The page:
Moving beyond pandemia

As we set out by saying, the pandemic or what we have elsewhere termed pandemia has been variously experienced across the diverse membership of university staff communities, yet many voices have been neglected. Moving beyond pandemia necessitates a more inclusive approach to tackling the challenges faced not just by academics but the other half of universities, whose adaptability and resilience to crisis conditions appears comparatively stronger.

The lives of PSS must accordingly be given equal weighting to those of academics in the process of universities’ embrace of a high-flex world and in fulfilling an aspiration of their becoming more human-centric, compassionate and equitable places of work.

Fuller understanding of online working relationships, particularly involving PSS and academics, and how these might be better managed is urgent. There is clearly a need for academics to become better educated in the work challenges and constraints faced by PSS; more realistic in terms of their expectations and what they might reasonably demand; and more humble in their approach and subsequent interactions.

There is manifest potential, provided by online connectivity and working practice, for the greater involvement of PSS and the benefit of their various expertise in academics’ work, which offers one way of increasing academics’ awareness of what they do and concurrently PSS’ institutional profile and corresponding recognition (and reward).

There is also profound opportunity for a “great reset” of higher education that will neutralise concerns of a “great resignation” attributed to the unsustainability of ever intensifying work demands, impoverished work conditions and a poverty of empathetic leadership, which prioritises an ethics of care within univerisites and which draws off the invigorations of collegiality supercharged by pandemia.

5 responses to “Professional services staff working through pandemia

  1. There’s bound to be a mixed picture, but the findings are I think fairly bleak, and I’m not sure that fully comes out in this article. The linked research indicates that 55% of PSS staff had experienced a negative impact on their mental health, which far outweighs the minority (20%) who experienced benefits. 66% said that their role had been made more demanding. Far more respondents indicated that their immediate working relationships had deteriorated (31%) than had improved (22%). Similarly more staff experienced a deterioration in relationships with academics than an improvement.

    Certainly in my own institution (and from our own staff survey), the negative has far outweighed the positive – some colleagues enjoy the extra autonomy of home working and lack of commute, but workloads and stress have significantly increased, and colleagues with caring responsibilities have particularly badly affected.

  2. Is there a link between the way academics reported an intensification of their work and deteriorating mental health as a result, and the experiences of PPS colleagues who found that “Online connectivity was associated with increased demands being made by academics and frustration when PSS, already struggling to manage excessive workloads, were unable to meet these”? I’m struck by the finding that “PSS survey respondents stated that their role had become more demanding, but for the most part had not resulted in longer working hours”. That doesn’t seem to have been the case for academic staff, who reportedly put in lots of extra hours. Does that explain the friction between the two sides, as both experienced excessive workloads, but one side was working fewer hours than the other, leading to mismatched expectations and exhaustion and frustration on the side of the academic colleagues? The conclusion I draw is that work needs to be done to bring those two sides of HE staff in line with one another in terms of expectations regarding working hours and workload more generally, to create a better work culture for all.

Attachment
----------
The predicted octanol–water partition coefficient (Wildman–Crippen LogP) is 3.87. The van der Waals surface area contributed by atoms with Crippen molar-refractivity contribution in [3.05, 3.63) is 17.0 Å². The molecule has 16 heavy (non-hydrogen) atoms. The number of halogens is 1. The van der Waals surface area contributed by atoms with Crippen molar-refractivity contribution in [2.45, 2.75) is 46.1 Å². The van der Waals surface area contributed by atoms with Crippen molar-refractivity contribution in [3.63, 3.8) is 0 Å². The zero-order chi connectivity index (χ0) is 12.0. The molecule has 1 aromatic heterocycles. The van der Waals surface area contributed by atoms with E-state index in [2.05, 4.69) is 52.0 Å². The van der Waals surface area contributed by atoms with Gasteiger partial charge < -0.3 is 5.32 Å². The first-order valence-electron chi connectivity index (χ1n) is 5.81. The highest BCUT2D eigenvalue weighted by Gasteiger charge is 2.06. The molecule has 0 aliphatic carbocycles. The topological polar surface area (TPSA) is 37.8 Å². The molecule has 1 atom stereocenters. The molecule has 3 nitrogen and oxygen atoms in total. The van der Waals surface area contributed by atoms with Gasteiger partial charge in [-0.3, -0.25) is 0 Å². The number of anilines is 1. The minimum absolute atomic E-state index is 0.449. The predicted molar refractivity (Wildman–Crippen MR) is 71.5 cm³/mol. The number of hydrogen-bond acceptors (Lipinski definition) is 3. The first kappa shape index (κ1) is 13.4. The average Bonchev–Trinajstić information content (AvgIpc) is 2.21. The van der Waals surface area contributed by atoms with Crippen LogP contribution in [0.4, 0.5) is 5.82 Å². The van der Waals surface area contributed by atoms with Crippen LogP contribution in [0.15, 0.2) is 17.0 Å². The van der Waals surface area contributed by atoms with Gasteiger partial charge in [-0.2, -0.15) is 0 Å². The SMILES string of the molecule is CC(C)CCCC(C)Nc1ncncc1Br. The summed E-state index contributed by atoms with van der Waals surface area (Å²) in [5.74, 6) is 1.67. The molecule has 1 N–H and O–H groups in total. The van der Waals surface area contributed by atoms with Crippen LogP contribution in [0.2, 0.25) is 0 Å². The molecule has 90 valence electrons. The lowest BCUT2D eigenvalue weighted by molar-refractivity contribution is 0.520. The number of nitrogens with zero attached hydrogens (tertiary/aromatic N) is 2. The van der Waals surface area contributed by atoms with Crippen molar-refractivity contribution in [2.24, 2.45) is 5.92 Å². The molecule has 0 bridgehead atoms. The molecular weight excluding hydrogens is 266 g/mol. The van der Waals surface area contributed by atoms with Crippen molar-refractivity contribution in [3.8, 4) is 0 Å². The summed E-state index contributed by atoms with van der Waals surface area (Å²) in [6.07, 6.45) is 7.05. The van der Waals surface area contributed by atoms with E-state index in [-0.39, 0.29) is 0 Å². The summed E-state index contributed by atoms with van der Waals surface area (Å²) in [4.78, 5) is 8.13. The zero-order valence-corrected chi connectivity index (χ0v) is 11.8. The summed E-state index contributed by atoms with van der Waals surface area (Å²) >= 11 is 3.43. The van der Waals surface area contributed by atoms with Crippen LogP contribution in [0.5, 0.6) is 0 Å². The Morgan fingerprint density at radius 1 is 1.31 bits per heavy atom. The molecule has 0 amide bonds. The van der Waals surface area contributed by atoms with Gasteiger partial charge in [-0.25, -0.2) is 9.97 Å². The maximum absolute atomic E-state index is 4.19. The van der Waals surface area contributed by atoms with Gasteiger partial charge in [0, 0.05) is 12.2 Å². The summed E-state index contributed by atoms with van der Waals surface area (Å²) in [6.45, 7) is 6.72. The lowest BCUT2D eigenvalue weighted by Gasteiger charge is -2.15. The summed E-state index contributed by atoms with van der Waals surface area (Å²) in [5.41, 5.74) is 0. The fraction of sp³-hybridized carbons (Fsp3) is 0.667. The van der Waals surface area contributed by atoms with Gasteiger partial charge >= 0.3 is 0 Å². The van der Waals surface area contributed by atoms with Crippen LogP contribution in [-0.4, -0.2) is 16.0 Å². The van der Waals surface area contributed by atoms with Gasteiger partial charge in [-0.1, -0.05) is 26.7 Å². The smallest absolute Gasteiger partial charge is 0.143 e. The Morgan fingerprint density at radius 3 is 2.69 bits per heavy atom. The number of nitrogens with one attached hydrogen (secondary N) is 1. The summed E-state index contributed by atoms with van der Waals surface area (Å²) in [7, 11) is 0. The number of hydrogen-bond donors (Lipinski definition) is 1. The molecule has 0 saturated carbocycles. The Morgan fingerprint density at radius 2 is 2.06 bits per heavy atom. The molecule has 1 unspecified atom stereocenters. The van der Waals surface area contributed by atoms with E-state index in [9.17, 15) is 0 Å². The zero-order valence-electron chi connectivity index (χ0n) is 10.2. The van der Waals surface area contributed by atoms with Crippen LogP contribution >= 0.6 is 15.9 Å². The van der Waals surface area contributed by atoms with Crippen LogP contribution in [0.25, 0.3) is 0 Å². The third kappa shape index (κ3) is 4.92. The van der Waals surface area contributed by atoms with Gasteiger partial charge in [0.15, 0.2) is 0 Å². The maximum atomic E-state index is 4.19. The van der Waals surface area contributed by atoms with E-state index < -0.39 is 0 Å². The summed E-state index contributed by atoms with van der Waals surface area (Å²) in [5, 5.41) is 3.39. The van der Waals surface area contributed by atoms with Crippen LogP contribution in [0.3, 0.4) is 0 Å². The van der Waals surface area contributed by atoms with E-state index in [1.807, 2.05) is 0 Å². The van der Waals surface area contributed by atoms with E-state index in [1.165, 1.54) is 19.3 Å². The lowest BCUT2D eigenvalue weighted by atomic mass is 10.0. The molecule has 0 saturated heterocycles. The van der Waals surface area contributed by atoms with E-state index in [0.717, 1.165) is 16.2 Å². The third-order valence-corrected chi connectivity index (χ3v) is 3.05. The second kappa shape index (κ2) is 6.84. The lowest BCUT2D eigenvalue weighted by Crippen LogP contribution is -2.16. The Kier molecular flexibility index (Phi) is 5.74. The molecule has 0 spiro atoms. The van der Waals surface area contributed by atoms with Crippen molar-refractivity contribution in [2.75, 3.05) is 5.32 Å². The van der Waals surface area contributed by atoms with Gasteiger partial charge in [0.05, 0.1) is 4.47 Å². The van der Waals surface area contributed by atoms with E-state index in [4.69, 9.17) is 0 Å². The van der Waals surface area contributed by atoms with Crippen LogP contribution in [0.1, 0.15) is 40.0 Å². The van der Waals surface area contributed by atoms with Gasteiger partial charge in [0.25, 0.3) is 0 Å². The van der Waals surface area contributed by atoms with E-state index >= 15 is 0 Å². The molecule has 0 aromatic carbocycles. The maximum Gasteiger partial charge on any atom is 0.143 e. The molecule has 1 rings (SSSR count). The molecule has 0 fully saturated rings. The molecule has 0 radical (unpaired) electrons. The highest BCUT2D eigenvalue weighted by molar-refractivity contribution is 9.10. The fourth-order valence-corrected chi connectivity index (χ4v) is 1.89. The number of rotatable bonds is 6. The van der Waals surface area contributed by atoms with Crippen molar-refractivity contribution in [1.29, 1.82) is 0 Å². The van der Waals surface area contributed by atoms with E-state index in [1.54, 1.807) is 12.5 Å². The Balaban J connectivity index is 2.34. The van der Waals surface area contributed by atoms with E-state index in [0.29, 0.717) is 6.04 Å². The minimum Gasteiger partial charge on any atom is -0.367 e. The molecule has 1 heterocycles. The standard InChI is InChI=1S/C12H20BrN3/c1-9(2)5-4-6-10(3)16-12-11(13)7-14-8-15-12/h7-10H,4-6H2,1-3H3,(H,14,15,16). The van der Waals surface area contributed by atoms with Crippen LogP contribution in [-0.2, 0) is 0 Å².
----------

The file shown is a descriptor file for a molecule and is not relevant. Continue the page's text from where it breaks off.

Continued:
1. That’s an interesting comment. The article notes that just over 50% of PSS staff did not experience additional hours, but doesn’t say how many did – presumably this could well have been 40%+ (and I suspect that would have been much higher had the survey run in 2020 or early 2021). It’d be interesting also to see a breakdown of results by staff seniority / grade. Lower grade PSS staff would not generally be expected to work out of hours (both by culture and contract) – so the comparison isn’t necessarily like for like.

  3. Interesting! Have you seen this report from WHEN: Women’s Higher Education Network looking at the unpaid labour and gendered divisions in cohabiting dual career professional services workers during the pandemic? It’s a complementary picture to your piece and May shed light on some interesting dynamics affected by parenthood https://s3.amazonaws.com/kajabi-storefronts-production/sites/45828/themes/2151014495/downloads/dhYfdlCnSD2LSVOiTrUs_vdBOifYHSSmJEzZMBiHA_Sharing_the_Caring.pdf

  4. I think one of thing that professional services staff are now experiencing is that they were leant on heavily by senior management during the pandemic and maybe given freedoms that they had not previously experienced – but usually providing astounding results at very short notice. For some (eg learning technologists), they were able to implement things that they had wanted to do for years but always been held back. The clamp down on their freedoms to develop the university or college – and to demonstrate their professional judgement is one thing that is driving the great resignation. You respected us during the pandemic- what has changed that you can ignore our advice and professionalism now?